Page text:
The pump inlet 120 may be standard type, static gas separator type, or rotary gas separator type depending on the gas to oil ratio (GOR) of the production fluid 7. The standard type inlet may include a plurality of ports 121 allowing reservoir fluid 7 to enter a lower or first section 125 of the pump 125, 135. The standard inlet may include a screen (not shown) to filter particulates from the reservoir fluid 7. The static gas separator type may include a reverse-flow path to separate a gas portion of the reservoir fluid 7 from a liquid portion of the reservoir fluid.

The isolation device 140 may have one or more fixed seals received by a polished bore receptacle 17 of the dock 15, thereby isolating discharge ports (not shown) of the isolation device 140 from the pump inlet 120. The isolation device 140 may further include a latch (not shown) operable to engage a latch profile (not shown) of the dock 15, thereby longitudinally connecting the ESP 100 to the production tubing 10 p. The isolation device 140 may further include a threaded inner profile for engagement with the running tool 250 b. Additionally, the isolation device 140 may include a bypass vent (not shown) for releasing gas separated by the pump inlet 120 that may collect below the isolation device and preventing gas lock of the pump 125, 135. A pressure relief valve (not shown) may be disposed in the bypass vent.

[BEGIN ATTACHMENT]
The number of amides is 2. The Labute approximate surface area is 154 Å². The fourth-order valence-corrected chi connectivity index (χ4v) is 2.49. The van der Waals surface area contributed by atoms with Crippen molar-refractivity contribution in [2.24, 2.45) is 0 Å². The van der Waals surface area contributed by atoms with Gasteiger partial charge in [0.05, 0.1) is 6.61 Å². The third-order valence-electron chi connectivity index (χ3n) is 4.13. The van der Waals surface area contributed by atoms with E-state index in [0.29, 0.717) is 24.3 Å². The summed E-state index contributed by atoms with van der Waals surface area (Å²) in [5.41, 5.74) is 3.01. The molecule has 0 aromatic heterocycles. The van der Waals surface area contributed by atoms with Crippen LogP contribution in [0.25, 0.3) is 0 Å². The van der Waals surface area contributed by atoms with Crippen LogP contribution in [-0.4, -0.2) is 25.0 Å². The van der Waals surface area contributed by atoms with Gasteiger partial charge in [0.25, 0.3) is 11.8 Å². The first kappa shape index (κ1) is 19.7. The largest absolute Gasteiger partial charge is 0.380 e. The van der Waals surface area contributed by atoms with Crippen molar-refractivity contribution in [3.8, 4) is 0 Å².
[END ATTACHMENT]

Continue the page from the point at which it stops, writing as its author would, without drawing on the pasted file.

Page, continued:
The pump 125, 135 may be centrifugal or positive displacement. The centrifugal pump may be a radial flow or mixed axial/radial flow. The positive displacement pump may be progressive cavity. Each section 125, 135 of the centrifugal pump may include one or more stages, each stage having an impeller and a diffuser. The impeller may be torsionally and longitudinally connected to the respective pump shaft 125 s, 135 s, such as by a key. The diffuser may be longitudinally and torsionally connected to a housing of the pump, such as by compression between a head and base screwed into the housing. Rotation of the impeller may impart velocity to the reservoir fluid 7 and flow through the stationary diffuser may convert a portion of the velocity into pressure. The pump 125, 135 may deliver the pressurized reservoir fluid 7 to the isolation device bore.